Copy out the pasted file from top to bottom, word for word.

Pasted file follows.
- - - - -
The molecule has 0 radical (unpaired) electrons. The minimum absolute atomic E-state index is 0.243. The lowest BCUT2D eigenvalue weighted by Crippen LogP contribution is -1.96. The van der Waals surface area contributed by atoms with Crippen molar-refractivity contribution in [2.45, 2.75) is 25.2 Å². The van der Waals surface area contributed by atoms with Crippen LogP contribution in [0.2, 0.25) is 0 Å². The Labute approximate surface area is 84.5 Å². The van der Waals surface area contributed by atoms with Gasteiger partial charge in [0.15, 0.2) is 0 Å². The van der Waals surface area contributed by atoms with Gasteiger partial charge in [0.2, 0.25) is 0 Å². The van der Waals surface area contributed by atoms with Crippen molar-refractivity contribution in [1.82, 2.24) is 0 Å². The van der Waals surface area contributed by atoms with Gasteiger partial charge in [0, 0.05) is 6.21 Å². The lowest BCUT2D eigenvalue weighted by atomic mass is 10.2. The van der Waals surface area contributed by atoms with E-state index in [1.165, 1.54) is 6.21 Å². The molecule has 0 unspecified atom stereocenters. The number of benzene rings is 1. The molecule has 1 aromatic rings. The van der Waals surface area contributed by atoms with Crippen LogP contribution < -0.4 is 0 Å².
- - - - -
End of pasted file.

The molecule has 0 radical (unpaired) electrons. The minimum absolute atomic E-state index is 0.243. The lowest BCUT2D eigenvalue weighted by Crippen LogP contribution is -1.96. The van der Waals surface area contributed by atoms with Crippen molar-refractivity contribution in [2.45, 2.75) is 25.2 Å². The van der Waals surface area contributed by atoms with Crippen LogP contribution in [0.2, 0.25) is 0 Å². The Labute approximate surface area is 84.5 Å². The van der Waals surface area contributed by atoms with Gasteiger partial charge in [0.15, 0.2) is 0 Å². The van der Waals surface area contributed by atoms with Gasteiger partial charge in [0.2, 0.25) is 0 Å². The van der Waals surface area contributed by atoms with Crippen molar-refractivity contribution in [1.82, 2.24) is 0 Å². The van der Waals surface area contributed by atoms with Gasteiger partial charge in [0, 0.05) is 6.21 Å². The lowest BCUT2D eigenvalue weighted by atomic mass is 10.2. The van der Waals surface area contributed by atoms with E-state index in [1.165, 1.54) is 6.21 Å². The molecule has 0 unspecified atom stereocenters. The number of benzene rings is 1. The molecule has 1 aromatic rings. The van der Waals surface area contributed by atoms with Crippen LogP contribution < -0.4 is 0 Å².